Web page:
2) Focus on the positives. Identify what is working and what has the potential to work – even with a worthless sales manager. If your sales processes are strong, maximize them. If you have an awesome value proposition to sell, sell it with pride. If your teammates are equally committed to excellence, support them. Share best practices. Collaborate. Don’t get distracted by the negatives. They will only make you become negative – and eventually a contributor to the negativity. But focusing on the positives will help you build and maintain the inner strength you need to face a situation you can’t influence. Yet.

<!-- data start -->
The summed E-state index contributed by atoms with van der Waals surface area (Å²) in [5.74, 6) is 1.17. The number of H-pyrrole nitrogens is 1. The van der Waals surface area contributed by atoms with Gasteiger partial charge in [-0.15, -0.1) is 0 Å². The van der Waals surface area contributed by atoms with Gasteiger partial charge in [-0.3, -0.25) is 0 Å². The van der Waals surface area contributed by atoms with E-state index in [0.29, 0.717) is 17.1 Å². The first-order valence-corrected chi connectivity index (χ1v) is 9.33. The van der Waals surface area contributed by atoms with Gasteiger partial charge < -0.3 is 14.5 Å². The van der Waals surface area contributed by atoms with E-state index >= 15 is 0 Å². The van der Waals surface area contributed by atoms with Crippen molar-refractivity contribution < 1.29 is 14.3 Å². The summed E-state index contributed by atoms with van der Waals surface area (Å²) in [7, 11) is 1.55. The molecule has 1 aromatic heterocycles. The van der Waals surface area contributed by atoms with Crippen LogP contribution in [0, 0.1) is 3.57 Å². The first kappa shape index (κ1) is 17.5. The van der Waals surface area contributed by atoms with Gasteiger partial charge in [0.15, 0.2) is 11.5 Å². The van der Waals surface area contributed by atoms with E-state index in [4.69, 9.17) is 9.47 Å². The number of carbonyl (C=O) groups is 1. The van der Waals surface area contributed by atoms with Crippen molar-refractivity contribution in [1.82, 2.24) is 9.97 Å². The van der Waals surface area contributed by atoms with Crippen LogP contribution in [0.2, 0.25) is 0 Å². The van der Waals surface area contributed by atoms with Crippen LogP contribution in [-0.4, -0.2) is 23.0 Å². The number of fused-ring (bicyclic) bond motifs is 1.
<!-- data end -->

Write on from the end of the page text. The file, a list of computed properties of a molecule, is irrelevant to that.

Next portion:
3) Invest in the positives. This is critical. But don’t just chase after any shiny positive thing you see. Only invest in the positives that you know will make the biggest impact with the least amount of effort/time/risk. Seriously, this is critical. If you invest in the positives that will require massive amounts of effort, time, and risk, the likelihood that you will not actually make a genuine impact is incredibly high. Go after the low hanging fruit, even when it doesn’t seem sexy. UPS famously saved millions of dollars by just eliminating left-hand turns on their delivery routes. Not sexy (especially when wearing brown shorts), but – wow – what an impact. Instead of building an über solution to a problem that has existed for years (and will likely remain for years to come), invest in a simple improvement that will make a genuine, sustainable difference in your reality. For example, don’t try to reengineer that stupid CRM that your manager keeps shoving in your face urging you to use. Perhaps creating your own sales process with our own definitions may be a better use of time. Or maybe creating some simple sales materials that you can use to increase your relevance in prospecting may be the ticket. But once you have actually built some positive momentum with your small investments of effort, you should embed the positivity. Champion it. Celebrate it. Allow it to become the kind of inspiration that other people get infected with. Because then your adaptation will transform into influence. And you can then go to work on making the problem go away, instead of simply navigating around it. Or him. Or her.